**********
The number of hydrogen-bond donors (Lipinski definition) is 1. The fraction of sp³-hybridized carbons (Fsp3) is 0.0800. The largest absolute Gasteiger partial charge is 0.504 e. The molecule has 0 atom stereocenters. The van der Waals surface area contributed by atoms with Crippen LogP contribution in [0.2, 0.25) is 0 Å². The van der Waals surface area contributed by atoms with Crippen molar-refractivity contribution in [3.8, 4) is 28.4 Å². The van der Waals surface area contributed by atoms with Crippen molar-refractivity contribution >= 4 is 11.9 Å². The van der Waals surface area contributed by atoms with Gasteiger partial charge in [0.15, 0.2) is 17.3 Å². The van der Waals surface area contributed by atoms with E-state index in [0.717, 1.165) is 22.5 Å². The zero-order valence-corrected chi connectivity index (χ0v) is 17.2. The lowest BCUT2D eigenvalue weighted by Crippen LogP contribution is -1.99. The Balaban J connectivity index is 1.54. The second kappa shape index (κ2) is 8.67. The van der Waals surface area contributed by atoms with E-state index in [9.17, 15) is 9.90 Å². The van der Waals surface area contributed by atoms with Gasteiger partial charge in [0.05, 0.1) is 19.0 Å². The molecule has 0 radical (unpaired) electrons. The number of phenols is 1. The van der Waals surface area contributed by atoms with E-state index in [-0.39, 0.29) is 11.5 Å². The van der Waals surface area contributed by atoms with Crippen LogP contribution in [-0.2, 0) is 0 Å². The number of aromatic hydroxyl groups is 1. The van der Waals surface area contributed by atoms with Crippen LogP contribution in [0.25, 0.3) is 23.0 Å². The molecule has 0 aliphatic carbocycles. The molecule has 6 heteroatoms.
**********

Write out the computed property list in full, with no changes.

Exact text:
The number of hydrogen-bond donors (Lipinski definition) is 1. The fraction of sp³-hybridized carbons (Fsp3) is 0.0800. The largest absolute Gasteiger partial charge is 0.504 e. The molecule has 0 atom stereocenters. The van der Waals surface area contributed by atoms with Crippen LogP contribution in [0.2, 0.25) is 0 Å². The van der Waals surface area contributed by atoms with Crippen molar-refractivity contribution in [3.8, 4) is 28.4 Å². The van der Waals surface area contributed by atoms with Crippen molar-refractivity contribution >= 4 is 11.9 Å². The van der Waals surface area contributed by atoms with Gasteiger partial charge in [0.15, 0.2) is 17.3 Å². The van der Waals surface area contributed by atoms with E-state index in [0.717, 1.165) is 22.5 Å². The zero-order valence-corrected chi connectivity index (χ0v) is 17.2. The lowest BCUT2D eigenvalue weighted by Crippen LogP contribution is -1.99. The Balaban J connectivity index is 1.54. The second kappa shape index (κ2) is 8.67. The van der Waals surface area contributed by atoms with E-state index in [9.17, 15) is 9.90 Å². The van der Waals surface area contributed by atoms with Gasteiger partial charge in [0.05, 0.1) is 19.0 Å². The molecule has 0 radical (unpaired) electrons. The number of phenols is 1. The van der Waals surface area contributed by atoms with E-state index in [-0.39, 0.29) is 11.5 Å². The van der Waals surface area contributed by atoms with Crippen LogP contribution in [-0.2, 0) is 0 Å². The number of aromatic hydroxyl groups is 1. The van der Waals surface area contributed by atoms with Crippen LogP contribution in [0.25, 0.3) is 23.0 Å². The molecule has 0 aliphatic carbocycles. The molecule has 6 heteroatoms.